Buttigieg would go on to have a terrific debate, precisely because he was much more willing to take on the other candidates on. At one point, Tulsi Gabbard questioned whether the United States should have ever had troops protecting the Kurds on the northern border of Syria, characterizing the military presence as a “regime change war.” Buttigieg crushed his response, and may have effectively end Gabbard’s campaign. “Well, respectfully Congresswoman, I think that is dead wrong,” he began, and explaining that the role of our military in Syria was to honor our commitments to the Kurds. “What we were doing in Syria,” he lectured Gabbard, “was keeping our word.”
In yet a third one-on-one conflict, Buttigieg tangled with Beto O’Rourke on the Texas Congressman’s lead issue of gun control. O’Rourke attempted to throw some shade on Buttigieg about a disparaging comment the Mayor had previously made about the impracticality of O’Rourke’s vow to confiscate assault rifles. Given his chance to rebut, Buttigieg smoked O’Rourke with steely disdain for his halting attempt to explain how gun confiscation would work. “You just made clear that you don’t have a plan for how to get weapons off the streets.”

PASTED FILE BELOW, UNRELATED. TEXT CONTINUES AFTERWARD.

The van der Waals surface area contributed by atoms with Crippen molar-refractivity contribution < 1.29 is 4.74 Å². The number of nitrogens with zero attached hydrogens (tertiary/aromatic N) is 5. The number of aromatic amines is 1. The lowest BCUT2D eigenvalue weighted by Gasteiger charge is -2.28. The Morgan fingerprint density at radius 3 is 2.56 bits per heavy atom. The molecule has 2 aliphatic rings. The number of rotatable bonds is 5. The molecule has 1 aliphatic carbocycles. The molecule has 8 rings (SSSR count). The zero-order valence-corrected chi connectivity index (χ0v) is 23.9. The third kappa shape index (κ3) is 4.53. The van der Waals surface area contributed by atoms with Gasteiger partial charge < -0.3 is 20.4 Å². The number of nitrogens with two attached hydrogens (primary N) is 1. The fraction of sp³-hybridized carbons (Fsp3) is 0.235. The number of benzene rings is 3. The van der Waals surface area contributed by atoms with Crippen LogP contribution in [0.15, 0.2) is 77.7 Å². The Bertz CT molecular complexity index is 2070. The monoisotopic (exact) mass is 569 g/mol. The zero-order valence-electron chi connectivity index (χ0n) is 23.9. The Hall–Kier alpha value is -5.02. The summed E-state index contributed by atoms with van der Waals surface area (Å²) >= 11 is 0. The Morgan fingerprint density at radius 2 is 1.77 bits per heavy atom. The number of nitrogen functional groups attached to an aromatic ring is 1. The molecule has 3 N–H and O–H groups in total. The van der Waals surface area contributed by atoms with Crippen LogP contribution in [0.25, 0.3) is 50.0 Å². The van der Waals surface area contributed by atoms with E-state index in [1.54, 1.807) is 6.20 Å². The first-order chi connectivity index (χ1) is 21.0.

As a final point, Mayor Pete allowed us to measure some of the intellectual yardage separating him from Joe Biden. When both were asked whether they would consider trying to expand the number of Supreme Court Justices, Biden turned up his palms and said that he wouldn’t try to “pack the court.” Buttigieg dismissed the notion of “packing the court,” but immediately offered a series of solutions thoughtfully designed to de-politicize the court.
No one had yet seen this feisty, very combative Buttigieg, and it was very compelling. Even as Mayor Pete turned up the dial on direct confrontation, he did not appear to lose his trademark cool and unnerving ability to speak in fully-formed, grammatically chiseled paragraphs. And his finely honed debater’s tactics – challenging the premise here, re-framing the question there – seem to freeze opponents. After her exchange with Buttigieg on Syria, Gabbard seemed to utterly disappear for the remainder of the evening.
Amy Klobuchar, who continues to improve with each debate, may have done the most for her candidacy of anyone on the stage. Where Buttigieg is so well-funded that he can cruise to Iowa, Klobuchar was one of the four candidates who had not yet secured a place in the November debate. The Minnesota Senator seemed to find her voice in letting the air out of tires of Elizabeth Warren’s roaring rhetoric.